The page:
De Boer twice won the Rinus Michels Award as the top manager in Dutch football, and would become just the second Palace manager from outside the British Isles.

He would inherit a very good group of attackers with Wilfried Zaha, Christian Benteke, and Andros Townsend. Palace also has a talented midfielders Luka Milivojevic and Yohan Cabaye to go with marauding Dutch back Patrick Van Aanholt.

Farcical officiating at end of Mexico-New Zealand match (video)

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Mexico should be counting their Confederations Cup blessings in congested Group A after a prolonged shoving match at the end of its 2-1 win over New Zealand on Thursday somehow ended with a single red card.

New Zealand is fortunate, too, but the All-Whites have already seen their hopes of the knockout round extinguished by a pair of losses in Russia.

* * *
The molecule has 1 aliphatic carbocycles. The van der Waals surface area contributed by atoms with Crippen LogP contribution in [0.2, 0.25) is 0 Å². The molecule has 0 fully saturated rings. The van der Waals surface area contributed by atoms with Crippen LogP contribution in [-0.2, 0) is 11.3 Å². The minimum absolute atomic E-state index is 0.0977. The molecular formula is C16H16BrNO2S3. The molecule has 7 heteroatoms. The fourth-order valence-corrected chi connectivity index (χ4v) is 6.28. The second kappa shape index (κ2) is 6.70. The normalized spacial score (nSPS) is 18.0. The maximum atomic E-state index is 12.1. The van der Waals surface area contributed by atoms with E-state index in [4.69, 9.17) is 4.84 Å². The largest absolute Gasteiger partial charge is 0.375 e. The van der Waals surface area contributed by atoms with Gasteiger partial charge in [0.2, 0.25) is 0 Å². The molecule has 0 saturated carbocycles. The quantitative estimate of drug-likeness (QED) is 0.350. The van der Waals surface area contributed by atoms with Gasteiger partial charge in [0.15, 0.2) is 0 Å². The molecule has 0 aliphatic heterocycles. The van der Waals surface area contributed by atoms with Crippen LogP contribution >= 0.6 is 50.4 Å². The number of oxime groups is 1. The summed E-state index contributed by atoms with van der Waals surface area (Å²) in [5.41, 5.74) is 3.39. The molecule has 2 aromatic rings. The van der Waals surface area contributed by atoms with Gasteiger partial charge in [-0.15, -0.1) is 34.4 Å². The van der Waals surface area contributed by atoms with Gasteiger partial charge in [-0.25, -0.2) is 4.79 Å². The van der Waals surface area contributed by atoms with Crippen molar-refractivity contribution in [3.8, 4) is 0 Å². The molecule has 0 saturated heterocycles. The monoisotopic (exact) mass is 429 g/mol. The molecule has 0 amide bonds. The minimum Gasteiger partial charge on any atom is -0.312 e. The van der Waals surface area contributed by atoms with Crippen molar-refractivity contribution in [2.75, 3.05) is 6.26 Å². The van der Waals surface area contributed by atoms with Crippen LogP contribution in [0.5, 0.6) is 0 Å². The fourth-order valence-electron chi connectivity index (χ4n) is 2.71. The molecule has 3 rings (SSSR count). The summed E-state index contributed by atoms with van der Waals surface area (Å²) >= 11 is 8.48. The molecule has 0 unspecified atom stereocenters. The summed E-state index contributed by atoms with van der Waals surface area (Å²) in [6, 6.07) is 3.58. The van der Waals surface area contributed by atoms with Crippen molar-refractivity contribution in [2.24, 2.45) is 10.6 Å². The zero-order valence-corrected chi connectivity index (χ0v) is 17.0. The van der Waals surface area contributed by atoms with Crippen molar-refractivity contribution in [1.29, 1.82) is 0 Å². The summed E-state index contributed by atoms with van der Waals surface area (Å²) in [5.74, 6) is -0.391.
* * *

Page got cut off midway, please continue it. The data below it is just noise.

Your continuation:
With New Zealand counterattacking in hopes of a late equalizer, Mexico’s Diego Reyes pulled back charging Niko Boxall. It was the second pull back in minutes after Rafa Marquez went uncarded at the other end, and Boxall reacted poorly by lunging cleat-first into Hector Herrera’s calf.

Referee Bakary Gassama should’ve easily pulled two red cards there, but lost his focus in an ensuing melee that saw Herrera charge back to knock down Boxall, headbutts between Diego Reyes and Andrew Durante, and an absurd hand-throwing performance from Javier Aquino. Perhaps this lapse was understandable, which is why he had Video Assistant Referee available.

Even video couldn’t get it right, as a long and sloppy review was seemingly bungled by the referees saw a trio of yellow cards given to Boxall, Reyes, and Herrera.

All three should’ve been sent off, and otherwise Man of the Match contender Aquino and his teammate Marco Fabian should not have escaped discipline by any stretch of the imagination. If Gassama needed it to be level, Michael McGlinchey, Ryan Thomas and Durante could’ve left the match as well.

Instead, a terrific match has been left in the lurch. Will FIFA have the guts to issue supplemental discipline ahead of the important final matches of the group stage?